Green livingGreen living

Ann Williams explains how Wanstead & Woodford Friends of the Earth was established and looks back at some of their achievements to date.

One of the reasons why Wanstead residents are so fond of their home is the small-scale, village atmosphere. This does not, however, mean that Wanstonians are mean-minded nimbys. On the contrary, our love for our own locality makes us more appreciative of other people's concerns for their own space, and for the greater space which we all inhabit, planet Earth herself.

It was this which, back in 2007, led some of us to approach Friends of the Earth for help in setting up a local group, which would canvass both on local issues which concerned our immediate neighbourhood and on the pressing difficulties of world-wide ecology.

Friends of the Earth supplied us with advice, equipment (leaflets, banners and stationery) and a set-up grant, and our first meeting was held in November 2007. At that time Friends of the Earth was mounting a national campaign to persuade Parliament to pass a bill on climate change.

The Climate Change Bill was introduced into Parliament on 14 November 2007 and became law on 26 November 2008, a fitting reward for all the hard work and lobbying that Friends of the Earth had put into moving it up the political agenda. Wanstead and Woodford Friends of the Earth was able to take part in its final stages. At the same time we decided to send representatives from the group to Redbridge Council's Environmental Partnership (now the Sustainability Forum), in order to make our voice heard at the local level as well.

Since 2007 we have continued to pursue a dual focus, campaigning on both national and local issues. Throughout 2009 we took part in Friends of the Earth's Fix the Food Chain campaign, which focussed on the link between the import of cheap soya to feed animals in Europe's factory farms and the destruction of the Amazonian rainforest. Hundreds of postcards on the topic were collected from members of the public from the High Streets of Wanstead and South Woodford and at stalls held at local festivals. Such was the success of this campaign that government officers were deluged with postcards (sent via Friends of the Earth) calling for a change in the food supply for farmed animals. A direct result of this was the introduction in 2010 of a Private Member's Bill on Sustainable Farming, via Robert Flello MP. Although this was talked out, the campaign gained massive support among MPs (including our own John Cryer) and will continue in the future.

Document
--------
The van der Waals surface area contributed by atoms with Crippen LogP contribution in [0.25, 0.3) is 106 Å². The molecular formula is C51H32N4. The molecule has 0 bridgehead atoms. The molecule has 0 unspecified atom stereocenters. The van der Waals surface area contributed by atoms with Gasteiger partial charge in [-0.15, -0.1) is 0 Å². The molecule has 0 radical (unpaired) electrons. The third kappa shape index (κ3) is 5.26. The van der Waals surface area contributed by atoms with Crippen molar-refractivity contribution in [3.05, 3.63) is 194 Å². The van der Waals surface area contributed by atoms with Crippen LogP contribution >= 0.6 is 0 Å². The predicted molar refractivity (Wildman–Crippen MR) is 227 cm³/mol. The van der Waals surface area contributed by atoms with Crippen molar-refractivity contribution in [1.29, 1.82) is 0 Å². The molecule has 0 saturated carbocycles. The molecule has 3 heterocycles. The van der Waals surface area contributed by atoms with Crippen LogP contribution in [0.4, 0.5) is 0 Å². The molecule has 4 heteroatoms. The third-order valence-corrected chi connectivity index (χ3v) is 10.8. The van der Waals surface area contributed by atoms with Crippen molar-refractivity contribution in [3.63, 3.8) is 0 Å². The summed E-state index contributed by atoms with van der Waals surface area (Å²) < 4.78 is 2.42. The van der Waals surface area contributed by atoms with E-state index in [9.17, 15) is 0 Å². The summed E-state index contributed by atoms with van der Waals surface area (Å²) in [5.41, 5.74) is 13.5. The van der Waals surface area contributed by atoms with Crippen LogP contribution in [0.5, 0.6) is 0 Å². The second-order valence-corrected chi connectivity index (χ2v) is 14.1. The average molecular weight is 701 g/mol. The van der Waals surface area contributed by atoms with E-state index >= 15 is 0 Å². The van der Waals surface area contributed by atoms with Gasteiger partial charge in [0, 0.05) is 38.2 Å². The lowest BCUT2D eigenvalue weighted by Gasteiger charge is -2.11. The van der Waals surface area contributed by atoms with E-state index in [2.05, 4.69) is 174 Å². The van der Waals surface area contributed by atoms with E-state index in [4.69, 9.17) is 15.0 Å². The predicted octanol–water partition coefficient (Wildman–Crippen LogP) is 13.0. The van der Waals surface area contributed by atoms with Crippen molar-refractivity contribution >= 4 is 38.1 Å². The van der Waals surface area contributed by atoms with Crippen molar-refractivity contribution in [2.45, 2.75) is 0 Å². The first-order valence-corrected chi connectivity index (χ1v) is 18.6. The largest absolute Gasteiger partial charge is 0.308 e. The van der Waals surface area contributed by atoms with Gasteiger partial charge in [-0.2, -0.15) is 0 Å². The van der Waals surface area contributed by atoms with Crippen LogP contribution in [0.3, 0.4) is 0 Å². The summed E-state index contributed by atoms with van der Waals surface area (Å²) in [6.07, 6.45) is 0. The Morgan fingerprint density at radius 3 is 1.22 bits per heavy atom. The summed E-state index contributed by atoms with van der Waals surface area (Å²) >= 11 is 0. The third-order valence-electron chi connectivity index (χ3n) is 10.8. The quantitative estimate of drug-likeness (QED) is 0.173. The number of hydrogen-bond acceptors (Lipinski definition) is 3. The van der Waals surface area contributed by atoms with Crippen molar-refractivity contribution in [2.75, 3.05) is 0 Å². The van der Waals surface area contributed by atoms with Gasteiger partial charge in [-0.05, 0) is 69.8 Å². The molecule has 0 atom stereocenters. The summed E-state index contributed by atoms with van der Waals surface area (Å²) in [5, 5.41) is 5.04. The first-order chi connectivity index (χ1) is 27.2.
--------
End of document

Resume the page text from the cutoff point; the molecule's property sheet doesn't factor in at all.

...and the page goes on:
Our present campaign focus is the pressing one of energy use and conservation, a matter of great concern in a time when cheap oil is running out. The Big Energy Conversation is seeking the views of members of the public on how to meet the energy crisis, covering such issues as the use of alternative technologies, the need to conserve energy and to insulate homes and businesses and the threat of more nuclear power stations. We have a presence at the monthly Farmers' Market in Wanstead High Street, where our stall distributes information on these and other matters and runs a questionnaire seeking the views of shoppers and stallholders.

Another key issue is the Localism Bill currently passing through parliament, which has serious implications for local government commitments to sustainable development; one small victory here was that Redbridge Council's Sustainability Forum signed up to Friends of the Earth's campaign to include a binding definition of sustainable development in the bill, and to strengthen its emphasis on social and environmental issues as opposed to purely commercial interests.

As for more local matters, we have campaigned against the use of animals in circuses in Redbridge and have participated in the Fight the Flights campaign in its opposition to the expansion of London City Airport, with the resulting noise and pollution which this will bring to Redbridge in general and Wanstead in particular.

Friends of the Earth has serious purposes, but it is, especially at local level, precisely what it says – a group of friends. Most of the original members of our group came from Wanstead or Woodford, hence the name: Wanstead and Woodford Friends of the Earth. The name is not, however, intended to be exclusive. Current members come from Leytonstone, Buckhurst Hill and Walthamstow as well as Wanstead and Woodford. The only criterion for membership is a desire to engage in the ecological and environmental problems which we all face. We also meet in Wanstead and, having investigated many possibilities, have settled in the hospitable back room of The Nightingale public house, in Nightingale Lane, on the third Thursday of each month. These are not only business meetings, but social gatherings, and it has been our custom to celebrate with a party in December.

Green issues are frequently viewed by the public as worthy but boring. We agree that they are worthy, but they need not be tedious. Our motto is, don't preach, show. We face serious challenges – from climate change, peak oil and unsustainable growth – which will force us to change our lifestyles. One of our purposes is to show that these changes can be for the better.

Next meeting: Thursday 15 September, 7.30pm at The Nightingale Pub, Wanstead E11 2EY. For more imformation visit or call 07747 014 235

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